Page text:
But the truth is that his figures and animals never benefited from their awkwardness. His horses are spindly, half-seen nags, and the dryads, babies and damsels in his decorative paintings are boneless stereotypes. Ryder’s attempts at decoration — mirror frames, screens and so forth — look naive and gaumless compared with the more polished work of Tiffany or John La Farge. Ryder was not sophisticated enough to rival them, while as a Realist he was stumped by a lack of curiosity about the actual, resistant world. You know at once that Ryder spent no time looking at a body and analyzing its structure. Instead he generalized, in conformity to what the sentiments of the day called “poesy.” Therefore he was at the furthest possible remove from those great American empiricists of his time, Thomas Eakins and Winslow Homer.

Does his inadequacy with the figure matter? Yes, but not fatally. Turner himself — whose Slave Ship, often seen in New York in the 1870s, is probably the main source for Ryder’s perennially astonishing vision of Jonah in the churning waters, about to be swallowed by the whale — also drew figures like slugs. Still, when you look at the figures in Ryder’s The Story of the Cross, whose “awkward posture and flattened quality” the catalog rather optimistically likens to Duccio and Cimabue, you know that any such comparison is impertinent. The Ryder is pious kitsch.

Landscape Ryder could handle — though not for reasons Turner would have approved. It made fewer demands on particularity. “There was no detail to vex the eye,” Ryder wrote of one view of a lone tree in a field near Yarmouth, Mass. And so “I squeezed out big chunks of pure, moist color and taking my palette knife, I laid on blue, green, white and brown in great sweeping strokes . . . I saw that it was good and clean and strong. I saw nature springing into life upon my dead canvas. It was better than nature . . . I raced around the fields like a colt let loose, and literally bellowed for joy.”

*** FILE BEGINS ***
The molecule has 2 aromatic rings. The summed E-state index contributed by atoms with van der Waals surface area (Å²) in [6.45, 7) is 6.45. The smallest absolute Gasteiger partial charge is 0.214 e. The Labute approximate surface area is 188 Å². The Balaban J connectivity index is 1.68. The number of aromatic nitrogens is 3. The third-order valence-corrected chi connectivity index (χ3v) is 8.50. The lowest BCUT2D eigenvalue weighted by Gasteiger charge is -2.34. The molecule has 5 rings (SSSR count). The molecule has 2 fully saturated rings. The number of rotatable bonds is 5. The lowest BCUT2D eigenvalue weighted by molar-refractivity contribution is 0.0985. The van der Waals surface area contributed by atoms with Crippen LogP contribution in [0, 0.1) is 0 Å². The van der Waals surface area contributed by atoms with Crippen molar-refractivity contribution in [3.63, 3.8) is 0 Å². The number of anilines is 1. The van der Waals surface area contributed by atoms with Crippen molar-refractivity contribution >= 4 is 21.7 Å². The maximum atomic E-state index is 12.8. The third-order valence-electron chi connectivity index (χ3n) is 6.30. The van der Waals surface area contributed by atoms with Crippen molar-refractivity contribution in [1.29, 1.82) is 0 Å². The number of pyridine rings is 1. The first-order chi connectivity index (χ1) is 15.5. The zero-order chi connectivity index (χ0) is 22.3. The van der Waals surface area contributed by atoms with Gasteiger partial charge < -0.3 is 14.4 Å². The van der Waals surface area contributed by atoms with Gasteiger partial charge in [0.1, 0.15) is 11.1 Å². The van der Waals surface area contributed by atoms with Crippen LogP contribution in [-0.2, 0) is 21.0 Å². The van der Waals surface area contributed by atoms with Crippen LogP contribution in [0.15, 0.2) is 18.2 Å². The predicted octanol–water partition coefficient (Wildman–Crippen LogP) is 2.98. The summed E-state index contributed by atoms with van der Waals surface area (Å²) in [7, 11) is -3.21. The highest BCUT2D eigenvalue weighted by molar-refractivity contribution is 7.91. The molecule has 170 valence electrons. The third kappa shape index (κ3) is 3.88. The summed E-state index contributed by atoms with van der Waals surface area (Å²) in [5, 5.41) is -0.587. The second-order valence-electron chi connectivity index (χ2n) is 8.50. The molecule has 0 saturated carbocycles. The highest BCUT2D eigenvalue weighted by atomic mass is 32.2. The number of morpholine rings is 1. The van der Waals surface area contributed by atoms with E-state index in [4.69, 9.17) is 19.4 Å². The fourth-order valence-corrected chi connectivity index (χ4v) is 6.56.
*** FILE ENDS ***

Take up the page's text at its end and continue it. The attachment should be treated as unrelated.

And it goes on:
Thus Ryder the proto-Expressionist was born. He sounds like De Kooning, but actually he looked more like his idol, Corot, only denser and more fixed: tiny imploded scenes, whose glow and atmospheric subtlety were much admired in their time but can hardly even be assessed now. For in pursuit of jewel-like effects and deep layering of color, Ryder painted “lean over fat,” so that slower-drying strata of paint underneath pulled the quicker-drying surface apart. He would slosh abominable messes of varnish on the surface, and pile up the pigment by incessant retouching until the images became quaking pitch lakes.

And then there was the dirt. In the late 19th century, when curators were presumably less anal than they are today, dirt was considered a positive adjunct of museum art; it lent mellowness and venerability. Ryder’s studio was filthy, a pack rat’s cave. “It is appalling, this craze for clean-looking pictures,” he once complained. “Nature isn’t clean.” To distinguish between the dirt, the dust, the brown varnish, the pigmented glazes and the goo underneath and then to stabilize the surface to preserve some notion of Ryder’s intentions have always been a conservator’s nightmare — and a losing battle as well. One may be quite sure that whenever it takes place, the next Ryder retrospective will be even less visible than this one.

Only the paintings with the strongest tonal structure have remained altogether legible, and most of these are the marines. Images like Moonlight (which he actually painted on board ship, returning from a trip to Europe) go far beyond the self-conscious poeticism that infests so much of Ryder’s work. They are diminutive in size but large in scale. Thick darkness and eerie light turn in the sky; the sea heaves, scattered with moon flakes and endowed with a Courbet-like solidity. “My soul, like to a ship in a black storm,/ Is driven, I know not whither” — Vittoria’s dying words in John Webster’s Jacobean tragedy The White Devil seem to fit this recurrent dream of Ryder’s coastal childhood, the boat scudding in the maw of the waves or becalmed, like a floating coffin, on the expectant water.